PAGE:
You never know how or when you’ll be introduced to someone.
My first impressions of former U.S. Rep. Pete Olson were primarily formed by my reading of our editor Adam Zuvanich’s coverage of the Citgo 6 saga and Olson’s involvement in advocating for four Fort Bend County residents who have been detained by the Venezuelan government – and not much else.
When he called me last week, he was still sorting through boxes and settling back into his Sugar Land home.
I could tell from his Twitter feed that he was a big fan of the high school sports teams throughout Texas’ 22nd Congressional District, which he represented for 12 years.
But beyond that, the life and career of the Navy veteran who has resided in Sugar Land was still a mystery for me. When he began his political career as a Navy liaison in the U.S. Senate in 1996, I was little more than a year old.
After he and his wife Nancy had their first child, Kate, in 1998, Olson took some time off to be a father, and that brief sabbatical was interrupted when he was hired by Phil Gramm, John Cornyn’s predecessor in the U.S. Senate. Olson later became Cornyn’s chief of staff, and then threw his hat in the ring in a bid for the other chamber, the House of Representatives.
“And the rest, as they say, is history,” Olson told me.
History has a funny way of repeating itself, or rhyming, if you ask Mark Twain.
In 2007, when Olson ran for the seat from which he recently retired, Fort Bend County had a population of 506,800. It has since grown nearly 40 percent, according to the U.S. Census Bureau.
He survived a 10-person Republican primary and a runoff election to flip what was considered to be one of the most significant pickups of the time for the GOP. It was a mirror image of the 2020 election which saw a Republican in Troy Nehls win the seat in a heavily Democratic electorate in the district’s most heavily-populated precincts, one that was at the top of the list of national Democratic strategists looking to make gains in the Lone Star State and make progress in their elusive quest to turn it blue in a presidential election.
Olson strikes me as a fundamentally decent man who was enthusiastic about meeting his “bosses” or even his “neighbors” rather than his “constituents,” whether they lived in Arcola or Needville or anywhere in between.
He was proud to “take his marching orders from ‘we the people’” and said he invited anyone and everyone who resided in Texas’ 22nd Congressional District to come sit in the chair in his office, including one of his Democratic opponents.
“‘This is your chair,’” Olson said, recalling what he told his visitors. “‘Sit in it as long as you like. It’s yours.’”
Now there’s some lingo I hope other local elected officials from all parties can get behind.
“My main desire was to restore the faith of the American people in their Congress,” Olson said, citing a 2013 poll from Public Policy Polling that found that more Americans preferred head lice, root canals and colonoscopies to their elected officials in the legislative branch.
I’m far too realistic to hold one person to such a high standard, but I think Olson’s ambition was admirable, and he seems to have gone about it in a way that resonated with people across a vast and diverse swath of Texas, even if some of his colleagues may have made more politically advantageous choices.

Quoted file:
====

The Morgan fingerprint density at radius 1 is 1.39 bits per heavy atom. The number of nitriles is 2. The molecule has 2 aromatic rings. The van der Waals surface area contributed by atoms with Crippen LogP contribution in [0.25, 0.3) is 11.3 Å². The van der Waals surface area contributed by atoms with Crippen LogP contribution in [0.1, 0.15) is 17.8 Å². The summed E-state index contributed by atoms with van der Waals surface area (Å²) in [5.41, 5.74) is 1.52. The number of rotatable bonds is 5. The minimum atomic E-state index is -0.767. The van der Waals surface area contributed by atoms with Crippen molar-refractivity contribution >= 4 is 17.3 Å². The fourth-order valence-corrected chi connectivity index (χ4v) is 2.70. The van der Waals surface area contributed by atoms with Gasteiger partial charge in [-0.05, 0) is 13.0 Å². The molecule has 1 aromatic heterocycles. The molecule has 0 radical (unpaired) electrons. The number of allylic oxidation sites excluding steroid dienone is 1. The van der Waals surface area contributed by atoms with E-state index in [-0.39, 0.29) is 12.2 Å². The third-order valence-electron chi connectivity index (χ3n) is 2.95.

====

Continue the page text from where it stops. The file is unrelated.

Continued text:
He spoke fondly of the various ethnic and religious holidays celebrated by the diverse cross-section of America that calls Fort Bend County home.
“It wasn’t work. It was pure joy to see the diversity in Fort Bend,” Olson said. “If you could talk to guys like Thomas Jefferson, George Washington, John Adams, James Madison, and Alexander Hamilton, and ask them almost 250 years ago, ‘What is your vision for America?’ Real simple. It’s Fort Bend County. We’re diverse, we’re growing, we’re educated, we help each other regardless of how much you have in your bank account. We help each other like Texans should do.”
Olson does have some regrets. He wishes he and his colleagues could have more seriously addressed the national debt, which currently stands in excess of $27 trillion, according to usdebtclock.org. He had hoped to help reform Social Security, Medicare and Medicaid.
“I wish I could have done that, because then I could come home right now and tell my kids and grandkids, when I have the grandkids, that they’re going to be fine,” Olson said. “Right now they’re still in limbo. We have to solve this problem, and we have to solve it fairly quickly.”
Now, Olson can return to more simple pleasures, spending time with his family, and even finding joy in tasks as mundane as raking the leaves in his yard. And as he reminded me, his Twitter bio describes him as a “Devout America Optimist.”
He hopes we can channel the bipartisanship of Gramm, his old Republican boss, and West Virginia Democrat Robert Byrd, who Olson said back in their time together in the Senate “went back and forth like heavyweight fighters with words, a pure debate like our founding fathers envisioned.”
Then, Gramm took off his microphone and bee-lined toward Byrd, and Olson braced for the worst, fearing an altercation was imminent.
“(Gramm) went up to (Byrd) and said, ‘My friend, that was a hell of a lot of fun, I enjoyed that. That counterpunch, that was beautiful,’ ” Olson said. “And (Byrd) replied, ‘Oh, my dear friend Phil, with all due respect.’ It was mutual admiration. They disagreed vehemently, but didn’t argue, didn’t say the other person’s not a good American, a bad Congressman. It’s just you and I don’t agree. It’s mutual admiration. We’ve lost that. And I hope we get that back.”
Regardless of your political views, I hope you’ll agree that we’d be better off with more people who run for office someday because they respected the demeanor and character of Pete Olson.